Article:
Chris tells us that Gaia's audience "is a teen audience. Our primary demo[graphic] is 13 to 24, 53% of whom are 13 - 17. In essence if you force advertising on them, they will just rebel. So we try to stay out of their face, so to speak. And we try to give them something that becomes part of the experience on the site. We find that rather than pushing and pushing and pushing the message at them, giving them the opportunity to interact with the brand like they would interact with Gaia makes the most sense. And they tend to really like that kind of engagement."
This is a very time-consuming endeavor. What are the concerns with advertising this way versus traditional ad marketing? "I think any property that is sticky -- any property that has a lot of engagement and a lot of time spent -- banner advertising will not work. Click-though rates are abhorrent. We aren't set up for click-through rates; we are set up for engagement for a brand and time spent." Chris expounds on this later in the interview: "It's definitely time-consuming. One of the balances that we are constantly monitoring internally is how much time does it cost us and take us... to produce these sponsorships and to, not only produce them, then what do we charge for them... So it's really a balancing that I have to constantly balance with my sales team and our team of developers and creative [team] internally."
Then, of course, there is the idea that maybe designers are forcing players to participate in sponsored games which leads us to ask what role do Gaia's microtransactions play in the whole MMO space? "They are completely elective. We get comments in our forums all the time about how they like participating the sponsorships. But then, of course, there is the pay-to-play economy, if you will, that is micro-transaction based and real-currency based. So that's a very big part of our business, then we have sponsorship sales which are also a big part of our business. When you combine those two elements, you combine the best of social gaming, frankly, because you're not forcing numbers to participate to earn something. You're giving them something for participating, but they really enjoy the experience associated with it... I feel as a result, it's equal for both sides of the house: those that don't want to participate -- they just want to trick out their avatar or post in forums or shop with the virtual gold currency . They can certainly do so. These are two distinct and separate economies. And, frankly, you can participate in whichever one appeals to you the most."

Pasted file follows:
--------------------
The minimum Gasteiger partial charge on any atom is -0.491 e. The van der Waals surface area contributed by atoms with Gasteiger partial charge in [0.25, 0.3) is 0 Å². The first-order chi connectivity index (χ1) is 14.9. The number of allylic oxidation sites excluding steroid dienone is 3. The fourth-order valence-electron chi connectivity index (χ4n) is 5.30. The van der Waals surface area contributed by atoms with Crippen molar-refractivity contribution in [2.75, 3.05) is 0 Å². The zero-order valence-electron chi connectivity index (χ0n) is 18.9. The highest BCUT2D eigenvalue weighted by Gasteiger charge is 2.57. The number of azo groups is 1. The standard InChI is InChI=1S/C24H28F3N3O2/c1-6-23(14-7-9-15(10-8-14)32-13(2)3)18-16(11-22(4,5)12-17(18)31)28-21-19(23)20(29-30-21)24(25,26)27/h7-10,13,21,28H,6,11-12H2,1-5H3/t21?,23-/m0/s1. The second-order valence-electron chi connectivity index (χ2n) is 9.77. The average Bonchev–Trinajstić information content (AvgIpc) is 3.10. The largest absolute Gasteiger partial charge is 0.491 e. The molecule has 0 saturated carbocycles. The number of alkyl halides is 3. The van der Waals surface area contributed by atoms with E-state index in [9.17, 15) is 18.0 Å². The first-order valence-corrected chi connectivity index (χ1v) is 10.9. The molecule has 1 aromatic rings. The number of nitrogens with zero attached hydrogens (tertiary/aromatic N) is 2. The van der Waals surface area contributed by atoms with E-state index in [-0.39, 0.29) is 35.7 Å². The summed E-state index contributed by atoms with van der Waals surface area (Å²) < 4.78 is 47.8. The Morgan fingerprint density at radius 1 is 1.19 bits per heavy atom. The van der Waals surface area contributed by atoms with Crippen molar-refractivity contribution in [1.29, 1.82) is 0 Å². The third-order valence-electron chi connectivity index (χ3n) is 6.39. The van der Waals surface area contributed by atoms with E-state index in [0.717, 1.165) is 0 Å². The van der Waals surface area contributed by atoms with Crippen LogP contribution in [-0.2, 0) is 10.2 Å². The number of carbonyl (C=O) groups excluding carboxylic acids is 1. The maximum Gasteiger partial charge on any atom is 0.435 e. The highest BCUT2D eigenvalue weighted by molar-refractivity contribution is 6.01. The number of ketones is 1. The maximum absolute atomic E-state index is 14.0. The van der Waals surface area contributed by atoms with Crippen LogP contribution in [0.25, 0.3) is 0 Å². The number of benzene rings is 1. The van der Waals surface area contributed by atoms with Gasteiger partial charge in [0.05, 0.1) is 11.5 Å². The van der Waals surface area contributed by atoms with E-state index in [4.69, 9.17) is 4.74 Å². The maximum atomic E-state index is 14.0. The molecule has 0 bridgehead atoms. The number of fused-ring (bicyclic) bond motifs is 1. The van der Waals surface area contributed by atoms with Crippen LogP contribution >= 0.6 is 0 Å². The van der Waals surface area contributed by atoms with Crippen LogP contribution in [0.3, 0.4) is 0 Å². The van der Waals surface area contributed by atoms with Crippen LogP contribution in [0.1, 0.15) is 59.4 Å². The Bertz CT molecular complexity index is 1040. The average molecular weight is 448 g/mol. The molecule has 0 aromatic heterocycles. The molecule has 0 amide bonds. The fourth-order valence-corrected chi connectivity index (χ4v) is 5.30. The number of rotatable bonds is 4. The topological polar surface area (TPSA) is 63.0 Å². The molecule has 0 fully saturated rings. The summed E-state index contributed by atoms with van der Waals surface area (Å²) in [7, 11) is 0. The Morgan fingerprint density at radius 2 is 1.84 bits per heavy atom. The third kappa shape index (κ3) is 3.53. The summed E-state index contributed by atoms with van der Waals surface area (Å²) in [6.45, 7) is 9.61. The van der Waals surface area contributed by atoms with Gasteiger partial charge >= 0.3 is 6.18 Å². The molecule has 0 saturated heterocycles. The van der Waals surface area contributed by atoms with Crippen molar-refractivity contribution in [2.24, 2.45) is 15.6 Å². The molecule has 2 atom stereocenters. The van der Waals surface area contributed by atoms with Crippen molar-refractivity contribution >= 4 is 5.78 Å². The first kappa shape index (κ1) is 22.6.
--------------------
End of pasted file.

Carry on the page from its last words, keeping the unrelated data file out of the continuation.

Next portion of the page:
So only the most loyal members of a game will participate in microtransactions. Maybe it is the 80/20 rule. Eighty percent of your members will do the minimum, twenty percent will subscribe, and only twenty percent of that will fully engage in microtransactions. That's a pretty scary concept for an upstart F2P game. So what about advertising sponsors? "On the sponsorship side, I feel it may be little bit broader. And it may be a little bit broader because there is no monetary exchange. They are investing their time and their effort, but, again, they're getting something out of it."
Okay, so we are convinced this is a good thing. A combination of microtransaction and integrated sponsorship will help the F2P MMO market. What would you recommend to other companies seeking to enter this type of market, Chris? "Be prepared to invest your time and resources into really doing it correctly. Because it take a lot of time and effort to do it correctly. There is a lot different business from, you know, slapping a banner up. From an advertising stand point and certainly from a content and creative standpoint, it's a lot different business from just aggregating news, for instance, which is so popular right now. So it takes a lot of time and investment in the right creative resources, the right production resources, development resources, and, of course, all the different components to run a company. People may not take [that] as seriously as they need to as they enter the space. It's very time consuming, but very gratifying, too."
Thank you very much for your time, Chris. You have given us quite a bit to think about.